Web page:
We influence the Vanuatu action plan to help animals

February 02 2019

Last week, we presented recommendations to tackle ghost gear at the National Marine Litter Policy Conference in Vanuatu.

Ingrid Giskes, Global Head of Campaign – Sea Change, represented World Animal Protection at the National Marine Litter Policy Conference in Vanuatu, last week. The aim was to input into their national action plan to help protect animals from ghost gear.

The event was hosted by the Vanuatu government and the UK government's Centre for Environment, Fisheries and Aquaculture Science (Cefas), with the aim of writing a National Marine Litter plan for Vanuatu, including firm action to address sea-based sources of marine litter, such as ghost gear: lost, abandoned or discarded fishing gear.

Ghost gear is a problem in Vanuatu, affecting wildlife including turtles, damaging reefs and nearshore habitats and becoming a navigational hazard for boats.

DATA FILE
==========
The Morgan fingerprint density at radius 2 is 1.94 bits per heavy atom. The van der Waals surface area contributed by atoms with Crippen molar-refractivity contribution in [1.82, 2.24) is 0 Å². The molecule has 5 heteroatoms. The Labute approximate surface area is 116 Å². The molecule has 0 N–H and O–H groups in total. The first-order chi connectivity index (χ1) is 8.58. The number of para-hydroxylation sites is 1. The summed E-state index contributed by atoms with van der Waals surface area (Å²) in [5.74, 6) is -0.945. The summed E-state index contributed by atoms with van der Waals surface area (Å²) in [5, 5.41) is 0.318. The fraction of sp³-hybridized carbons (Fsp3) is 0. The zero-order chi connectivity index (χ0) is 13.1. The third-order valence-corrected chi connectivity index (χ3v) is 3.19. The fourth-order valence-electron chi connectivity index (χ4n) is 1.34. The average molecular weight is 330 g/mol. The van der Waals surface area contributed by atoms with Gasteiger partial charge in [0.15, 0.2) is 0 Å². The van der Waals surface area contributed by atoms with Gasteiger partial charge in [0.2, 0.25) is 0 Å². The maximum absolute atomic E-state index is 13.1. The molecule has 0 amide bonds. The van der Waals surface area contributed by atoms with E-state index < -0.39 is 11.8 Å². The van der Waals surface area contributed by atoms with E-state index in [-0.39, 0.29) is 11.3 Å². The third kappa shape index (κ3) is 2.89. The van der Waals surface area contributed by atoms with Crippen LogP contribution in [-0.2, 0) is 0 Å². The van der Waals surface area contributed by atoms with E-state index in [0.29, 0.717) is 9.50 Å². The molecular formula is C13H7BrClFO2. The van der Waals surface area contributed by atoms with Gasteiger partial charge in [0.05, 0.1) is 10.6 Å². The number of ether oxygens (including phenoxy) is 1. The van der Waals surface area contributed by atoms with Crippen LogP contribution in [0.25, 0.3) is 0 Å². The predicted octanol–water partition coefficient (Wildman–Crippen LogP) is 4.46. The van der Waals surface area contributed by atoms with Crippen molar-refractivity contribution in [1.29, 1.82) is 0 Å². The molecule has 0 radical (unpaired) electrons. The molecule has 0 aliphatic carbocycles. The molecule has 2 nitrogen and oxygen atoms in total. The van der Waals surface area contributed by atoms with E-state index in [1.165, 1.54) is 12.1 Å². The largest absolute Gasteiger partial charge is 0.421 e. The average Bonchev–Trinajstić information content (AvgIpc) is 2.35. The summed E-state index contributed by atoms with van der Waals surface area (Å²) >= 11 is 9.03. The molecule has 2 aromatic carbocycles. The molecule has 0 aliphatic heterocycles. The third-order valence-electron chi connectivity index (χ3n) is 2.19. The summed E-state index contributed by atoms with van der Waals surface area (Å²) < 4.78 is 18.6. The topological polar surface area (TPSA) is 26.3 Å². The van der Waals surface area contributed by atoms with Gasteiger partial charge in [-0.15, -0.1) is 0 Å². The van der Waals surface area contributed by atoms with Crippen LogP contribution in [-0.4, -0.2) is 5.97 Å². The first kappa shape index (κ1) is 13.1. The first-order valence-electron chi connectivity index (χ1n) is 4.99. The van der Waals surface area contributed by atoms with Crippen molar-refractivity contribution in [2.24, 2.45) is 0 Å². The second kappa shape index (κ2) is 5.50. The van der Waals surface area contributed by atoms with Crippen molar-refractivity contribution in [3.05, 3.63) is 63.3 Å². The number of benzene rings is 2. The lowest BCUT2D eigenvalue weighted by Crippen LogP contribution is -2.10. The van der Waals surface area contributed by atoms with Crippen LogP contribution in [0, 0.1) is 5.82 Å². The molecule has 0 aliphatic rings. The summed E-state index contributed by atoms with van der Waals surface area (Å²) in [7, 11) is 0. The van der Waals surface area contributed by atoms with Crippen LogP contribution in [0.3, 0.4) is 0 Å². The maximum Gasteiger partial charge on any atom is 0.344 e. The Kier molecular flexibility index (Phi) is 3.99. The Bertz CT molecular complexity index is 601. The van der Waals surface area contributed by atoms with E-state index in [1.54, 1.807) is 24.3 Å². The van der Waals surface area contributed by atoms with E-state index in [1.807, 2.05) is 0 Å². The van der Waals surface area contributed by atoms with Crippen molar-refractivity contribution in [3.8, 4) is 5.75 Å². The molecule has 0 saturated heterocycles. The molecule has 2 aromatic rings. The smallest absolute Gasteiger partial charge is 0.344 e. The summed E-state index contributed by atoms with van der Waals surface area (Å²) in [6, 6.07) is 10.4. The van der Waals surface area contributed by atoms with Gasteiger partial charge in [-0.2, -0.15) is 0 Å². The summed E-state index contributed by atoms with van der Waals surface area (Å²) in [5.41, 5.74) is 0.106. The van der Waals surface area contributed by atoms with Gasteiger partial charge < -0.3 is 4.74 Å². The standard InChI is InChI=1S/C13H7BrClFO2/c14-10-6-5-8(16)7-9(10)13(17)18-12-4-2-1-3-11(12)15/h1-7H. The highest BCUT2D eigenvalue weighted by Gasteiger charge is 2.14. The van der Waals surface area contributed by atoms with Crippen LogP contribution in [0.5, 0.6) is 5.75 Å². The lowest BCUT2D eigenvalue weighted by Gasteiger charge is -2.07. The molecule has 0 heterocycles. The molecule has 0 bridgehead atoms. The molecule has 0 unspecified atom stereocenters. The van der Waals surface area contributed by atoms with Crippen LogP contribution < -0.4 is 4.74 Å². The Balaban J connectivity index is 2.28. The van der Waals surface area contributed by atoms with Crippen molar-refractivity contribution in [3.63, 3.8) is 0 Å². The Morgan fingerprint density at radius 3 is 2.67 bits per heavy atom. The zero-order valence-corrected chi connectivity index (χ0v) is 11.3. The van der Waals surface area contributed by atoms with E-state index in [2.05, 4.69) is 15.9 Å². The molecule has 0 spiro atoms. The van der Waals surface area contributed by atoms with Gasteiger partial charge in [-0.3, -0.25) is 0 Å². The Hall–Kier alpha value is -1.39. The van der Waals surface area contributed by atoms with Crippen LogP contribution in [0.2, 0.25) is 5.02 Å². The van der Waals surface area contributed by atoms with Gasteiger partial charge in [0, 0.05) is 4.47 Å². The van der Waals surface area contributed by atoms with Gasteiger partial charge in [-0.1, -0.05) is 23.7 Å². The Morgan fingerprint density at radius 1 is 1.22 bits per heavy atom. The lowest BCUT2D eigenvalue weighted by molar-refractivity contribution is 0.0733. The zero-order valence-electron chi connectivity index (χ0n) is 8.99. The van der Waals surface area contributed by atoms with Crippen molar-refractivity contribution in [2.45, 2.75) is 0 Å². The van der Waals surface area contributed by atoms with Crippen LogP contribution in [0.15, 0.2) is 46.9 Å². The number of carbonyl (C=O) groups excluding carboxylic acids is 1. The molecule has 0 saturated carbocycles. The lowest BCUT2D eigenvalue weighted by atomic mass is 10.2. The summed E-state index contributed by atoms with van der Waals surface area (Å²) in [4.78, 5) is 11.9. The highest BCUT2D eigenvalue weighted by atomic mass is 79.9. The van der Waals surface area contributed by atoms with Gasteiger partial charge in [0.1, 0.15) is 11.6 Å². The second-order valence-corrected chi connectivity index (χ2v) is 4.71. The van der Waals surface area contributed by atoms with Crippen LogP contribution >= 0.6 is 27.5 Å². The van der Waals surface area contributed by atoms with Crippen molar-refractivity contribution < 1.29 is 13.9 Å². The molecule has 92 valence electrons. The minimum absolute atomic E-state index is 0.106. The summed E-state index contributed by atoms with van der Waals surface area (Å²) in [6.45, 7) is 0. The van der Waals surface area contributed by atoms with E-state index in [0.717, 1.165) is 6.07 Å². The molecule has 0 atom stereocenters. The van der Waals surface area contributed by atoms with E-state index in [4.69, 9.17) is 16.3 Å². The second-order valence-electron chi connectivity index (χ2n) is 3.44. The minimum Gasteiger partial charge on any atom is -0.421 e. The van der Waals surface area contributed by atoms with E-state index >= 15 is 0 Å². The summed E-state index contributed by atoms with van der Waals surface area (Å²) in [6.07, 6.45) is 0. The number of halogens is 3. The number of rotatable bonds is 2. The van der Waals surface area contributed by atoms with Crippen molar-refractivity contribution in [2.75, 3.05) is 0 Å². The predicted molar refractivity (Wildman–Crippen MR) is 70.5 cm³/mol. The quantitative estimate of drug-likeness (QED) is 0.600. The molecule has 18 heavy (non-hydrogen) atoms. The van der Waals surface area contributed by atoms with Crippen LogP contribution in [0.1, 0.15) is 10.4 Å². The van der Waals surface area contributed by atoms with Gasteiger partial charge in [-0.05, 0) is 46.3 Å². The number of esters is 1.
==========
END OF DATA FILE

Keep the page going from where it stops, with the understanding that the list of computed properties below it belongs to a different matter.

Our successful input into the plan

We were invited to the National Marine Litter Policy Conference as experts for the Vanuatu and Solomon Islands Ghost Gear project ​we are undertaking in Vanuatu with Cefas. The project aims to map ghost gear hotspot (areas where gear is commonly lost or accumulating due to currents), run best practice training and also to remove a large ghost gear net that is tangled in a sensitive coral reef in Port Vila Harbour.

Our input was well received, and the Vanuatu national action plan now includes most of our recommendations, including:

  • updating their fisheries management documents with elements from our Global Ghost Gear Initiative (GGGI) Best Practice Framework
  • providing training programmes for stakeholders on the appropriate management of fishing gear
  • removing ghost nets in hotspot areas.

Our global Sea Change campaign is focused on protecting marine wildlife from the suffering caused by lost, discarded or abandoned fishing gear, known as 'ghost gear'. Find out more about our Sea Change work.

Ghost gear is a problem in Vanuatu, affecting wildlife including turtles, damaging reefs and nearshore habitats and becoming a navigational hazard for boats.

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